MINNEAPOLIS — A blustery storm spread snow and ice across the heartland Thursday as Americans rushed to get home for the holidays, grounding flights, stranding drivers on white-knuckle highways and forcing churches to cancel Christmas Eve services.
"I don't think God wants anyone to get killed or break a hip or break a knee or something," said the Rev. Joseph Mirowski of the Greek Orthodox Church of the Transfiguration in Mason City, Iowa, where up to a foot of snow and sleet was expected.
A foot or two of snow was forecast in parts of the Plains and the Midwest by today. Blizzard warnings were issued for Iowa, Kansas, Minnesota, Missouri, Nebraska, North Dakota, Oklahoma, South Dakota, Texas and Wisconsin, and drivers were encouraged to pack emergency kits before setting out during what is normally one of the busiest travel periods of the year.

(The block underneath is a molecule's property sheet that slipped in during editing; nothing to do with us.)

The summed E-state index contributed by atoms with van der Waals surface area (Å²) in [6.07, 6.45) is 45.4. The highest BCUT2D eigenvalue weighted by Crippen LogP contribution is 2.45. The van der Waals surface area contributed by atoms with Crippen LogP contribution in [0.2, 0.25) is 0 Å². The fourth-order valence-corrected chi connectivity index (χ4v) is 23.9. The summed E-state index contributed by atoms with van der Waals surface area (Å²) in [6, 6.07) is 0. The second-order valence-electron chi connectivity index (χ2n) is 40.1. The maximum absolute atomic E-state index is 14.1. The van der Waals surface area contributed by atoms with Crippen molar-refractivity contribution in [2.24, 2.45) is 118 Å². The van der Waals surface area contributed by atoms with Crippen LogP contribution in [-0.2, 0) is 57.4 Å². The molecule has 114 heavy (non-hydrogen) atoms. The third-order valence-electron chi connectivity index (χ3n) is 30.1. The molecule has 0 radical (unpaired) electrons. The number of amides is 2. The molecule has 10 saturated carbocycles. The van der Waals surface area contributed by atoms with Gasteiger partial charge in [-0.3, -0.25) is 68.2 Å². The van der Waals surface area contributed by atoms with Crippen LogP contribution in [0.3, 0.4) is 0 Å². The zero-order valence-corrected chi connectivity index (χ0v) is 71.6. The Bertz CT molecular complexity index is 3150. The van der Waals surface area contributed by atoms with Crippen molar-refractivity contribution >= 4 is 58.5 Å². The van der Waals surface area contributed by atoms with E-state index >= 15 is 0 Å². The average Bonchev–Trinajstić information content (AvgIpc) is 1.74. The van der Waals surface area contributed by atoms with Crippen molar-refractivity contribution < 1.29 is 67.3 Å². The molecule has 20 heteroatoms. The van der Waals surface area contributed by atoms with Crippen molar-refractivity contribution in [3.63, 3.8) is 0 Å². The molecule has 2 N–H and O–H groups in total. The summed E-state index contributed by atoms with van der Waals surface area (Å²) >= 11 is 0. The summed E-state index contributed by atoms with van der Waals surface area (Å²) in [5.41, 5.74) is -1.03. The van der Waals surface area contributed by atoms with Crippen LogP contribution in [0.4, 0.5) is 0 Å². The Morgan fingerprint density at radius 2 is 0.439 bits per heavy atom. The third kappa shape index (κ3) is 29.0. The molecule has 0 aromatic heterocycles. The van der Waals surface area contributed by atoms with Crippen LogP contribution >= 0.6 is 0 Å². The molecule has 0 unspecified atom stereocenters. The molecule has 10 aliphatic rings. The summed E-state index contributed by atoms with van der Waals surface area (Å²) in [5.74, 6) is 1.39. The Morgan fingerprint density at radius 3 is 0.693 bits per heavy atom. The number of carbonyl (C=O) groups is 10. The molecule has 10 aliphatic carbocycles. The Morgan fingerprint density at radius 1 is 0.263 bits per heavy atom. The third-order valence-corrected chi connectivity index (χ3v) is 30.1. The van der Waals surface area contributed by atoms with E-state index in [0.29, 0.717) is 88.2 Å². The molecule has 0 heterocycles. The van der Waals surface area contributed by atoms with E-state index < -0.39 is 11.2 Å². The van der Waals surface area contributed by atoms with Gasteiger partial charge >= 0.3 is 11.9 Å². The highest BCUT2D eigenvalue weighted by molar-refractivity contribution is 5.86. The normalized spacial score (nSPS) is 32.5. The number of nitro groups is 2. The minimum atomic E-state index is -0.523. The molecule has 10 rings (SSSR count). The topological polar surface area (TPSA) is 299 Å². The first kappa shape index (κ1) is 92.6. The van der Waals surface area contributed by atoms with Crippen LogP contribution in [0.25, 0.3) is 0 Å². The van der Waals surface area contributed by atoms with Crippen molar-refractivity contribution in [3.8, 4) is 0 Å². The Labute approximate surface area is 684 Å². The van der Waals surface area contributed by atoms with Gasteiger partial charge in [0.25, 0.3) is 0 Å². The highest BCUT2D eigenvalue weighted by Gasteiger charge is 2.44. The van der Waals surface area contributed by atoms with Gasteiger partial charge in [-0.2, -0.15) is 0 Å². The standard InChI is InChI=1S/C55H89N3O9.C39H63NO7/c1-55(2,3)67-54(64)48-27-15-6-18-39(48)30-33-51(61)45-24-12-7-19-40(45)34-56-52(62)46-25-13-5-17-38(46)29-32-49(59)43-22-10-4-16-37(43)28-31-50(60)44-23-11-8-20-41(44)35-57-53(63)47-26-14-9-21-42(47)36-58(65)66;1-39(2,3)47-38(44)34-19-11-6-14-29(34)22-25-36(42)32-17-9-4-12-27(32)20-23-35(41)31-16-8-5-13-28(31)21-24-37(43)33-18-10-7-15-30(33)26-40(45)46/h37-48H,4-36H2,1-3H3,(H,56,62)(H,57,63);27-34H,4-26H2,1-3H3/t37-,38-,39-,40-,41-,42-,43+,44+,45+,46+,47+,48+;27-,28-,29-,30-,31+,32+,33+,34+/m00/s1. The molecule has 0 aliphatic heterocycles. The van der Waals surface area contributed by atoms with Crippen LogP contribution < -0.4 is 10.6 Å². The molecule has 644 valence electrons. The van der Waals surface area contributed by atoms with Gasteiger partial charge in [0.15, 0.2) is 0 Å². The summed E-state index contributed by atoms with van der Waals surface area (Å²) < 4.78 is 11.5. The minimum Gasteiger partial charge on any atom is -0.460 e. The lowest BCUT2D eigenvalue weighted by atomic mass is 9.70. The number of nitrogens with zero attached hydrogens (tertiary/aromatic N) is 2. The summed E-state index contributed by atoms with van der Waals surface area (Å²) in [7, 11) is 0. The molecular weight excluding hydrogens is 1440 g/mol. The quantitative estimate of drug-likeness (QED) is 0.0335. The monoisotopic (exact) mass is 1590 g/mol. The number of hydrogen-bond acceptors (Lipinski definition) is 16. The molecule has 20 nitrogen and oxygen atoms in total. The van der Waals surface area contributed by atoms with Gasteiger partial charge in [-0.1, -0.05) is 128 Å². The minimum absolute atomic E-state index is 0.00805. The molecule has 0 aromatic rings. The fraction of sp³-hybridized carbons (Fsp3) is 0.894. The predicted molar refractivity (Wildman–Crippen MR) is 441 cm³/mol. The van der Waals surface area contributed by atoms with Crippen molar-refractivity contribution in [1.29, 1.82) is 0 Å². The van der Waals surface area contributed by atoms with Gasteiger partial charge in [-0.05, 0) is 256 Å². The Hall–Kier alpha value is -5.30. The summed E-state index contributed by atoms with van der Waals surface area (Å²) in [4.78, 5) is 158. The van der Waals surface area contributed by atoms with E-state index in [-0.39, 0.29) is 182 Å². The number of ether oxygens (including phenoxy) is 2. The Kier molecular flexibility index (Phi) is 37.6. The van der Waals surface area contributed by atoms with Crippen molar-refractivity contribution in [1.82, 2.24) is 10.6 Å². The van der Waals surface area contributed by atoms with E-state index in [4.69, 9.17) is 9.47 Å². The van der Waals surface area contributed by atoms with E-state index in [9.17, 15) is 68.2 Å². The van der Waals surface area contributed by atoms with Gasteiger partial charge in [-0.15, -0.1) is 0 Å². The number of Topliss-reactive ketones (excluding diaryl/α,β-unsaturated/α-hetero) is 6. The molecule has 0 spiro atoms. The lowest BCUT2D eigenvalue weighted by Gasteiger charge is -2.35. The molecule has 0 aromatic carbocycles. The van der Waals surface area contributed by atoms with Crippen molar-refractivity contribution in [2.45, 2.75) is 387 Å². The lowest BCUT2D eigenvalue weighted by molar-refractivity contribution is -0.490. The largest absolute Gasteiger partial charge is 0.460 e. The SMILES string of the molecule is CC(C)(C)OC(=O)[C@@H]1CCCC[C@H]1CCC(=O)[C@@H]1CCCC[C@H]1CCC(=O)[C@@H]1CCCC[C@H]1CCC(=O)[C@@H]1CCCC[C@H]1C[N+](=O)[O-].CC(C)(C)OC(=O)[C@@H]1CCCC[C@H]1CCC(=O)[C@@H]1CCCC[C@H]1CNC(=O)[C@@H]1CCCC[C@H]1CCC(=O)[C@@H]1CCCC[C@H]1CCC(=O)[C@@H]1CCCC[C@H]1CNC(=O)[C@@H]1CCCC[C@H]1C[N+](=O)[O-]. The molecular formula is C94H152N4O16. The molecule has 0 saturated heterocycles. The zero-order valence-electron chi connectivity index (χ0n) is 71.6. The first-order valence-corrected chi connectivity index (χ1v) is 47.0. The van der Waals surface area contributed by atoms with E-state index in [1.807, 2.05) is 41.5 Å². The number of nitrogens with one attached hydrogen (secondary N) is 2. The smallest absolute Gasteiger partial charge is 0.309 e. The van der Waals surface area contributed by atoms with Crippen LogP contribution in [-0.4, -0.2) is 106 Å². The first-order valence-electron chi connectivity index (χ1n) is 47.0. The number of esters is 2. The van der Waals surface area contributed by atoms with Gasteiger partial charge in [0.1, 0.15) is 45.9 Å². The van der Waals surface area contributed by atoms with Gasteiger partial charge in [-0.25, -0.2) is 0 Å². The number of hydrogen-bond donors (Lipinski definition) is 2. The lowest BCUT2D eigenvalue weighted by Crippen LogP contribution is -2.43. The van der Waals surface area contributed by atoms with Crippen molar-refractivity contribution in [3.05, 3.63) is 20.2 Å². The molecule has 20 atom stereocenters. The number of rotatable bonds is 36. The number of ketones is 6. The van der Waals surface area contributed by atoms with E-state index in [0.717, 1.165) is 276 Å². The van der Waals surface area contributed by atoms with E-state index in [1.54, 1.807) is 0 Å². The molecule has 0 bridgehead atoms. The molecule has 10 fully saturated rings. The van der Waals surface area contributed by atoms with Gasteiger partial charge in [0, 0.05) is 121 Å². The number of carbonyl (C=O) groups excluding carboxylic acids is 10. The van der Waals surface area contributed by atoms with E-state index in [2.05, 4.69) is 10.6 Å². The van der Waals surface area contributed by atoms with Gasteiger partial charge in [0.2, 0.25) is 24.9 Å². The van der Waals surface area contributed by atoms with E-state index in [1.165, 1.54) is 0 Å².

Slippery roads were blamed for at least 14 deaths this week as the slow-moving storm made its way across the country. High winds blowing snow across icy roads were a concern elsewhere. Interstates were closed in Oklahoma, South Dakota and Texas. Texas Gov. Rick Perry activated military personnel to help drivers. North Dakota Gov. John Hoeven placed additional state troopers and the National Guard on standby.
The storm closed Oklahoma's biggest airport. Mark Kraneneberg, a spokesman for Will Rogers World Airport in Oklahoma City, said there were about 100 stranded passengers and some airport employees were stuck as well.
Nearly 100 flights from the Minneapolis-St. Paul airport were canceled by midday. But, by late afternoon, a spokesman said most flights were getting out. Two-hour-plus delays were reported at Houston's Hobby Airport, and Chicago's O'Hare had hour-long delays and more than 30 cancellations.
The Rev. Roger Claxton canceled Christmas Eve services at Grace Memorial Episcopal Church in Wabasha, Minn., after the area got at least 8 inches of snow. "I'd rather have people stay home than do their funerals in a couple weeks," he said.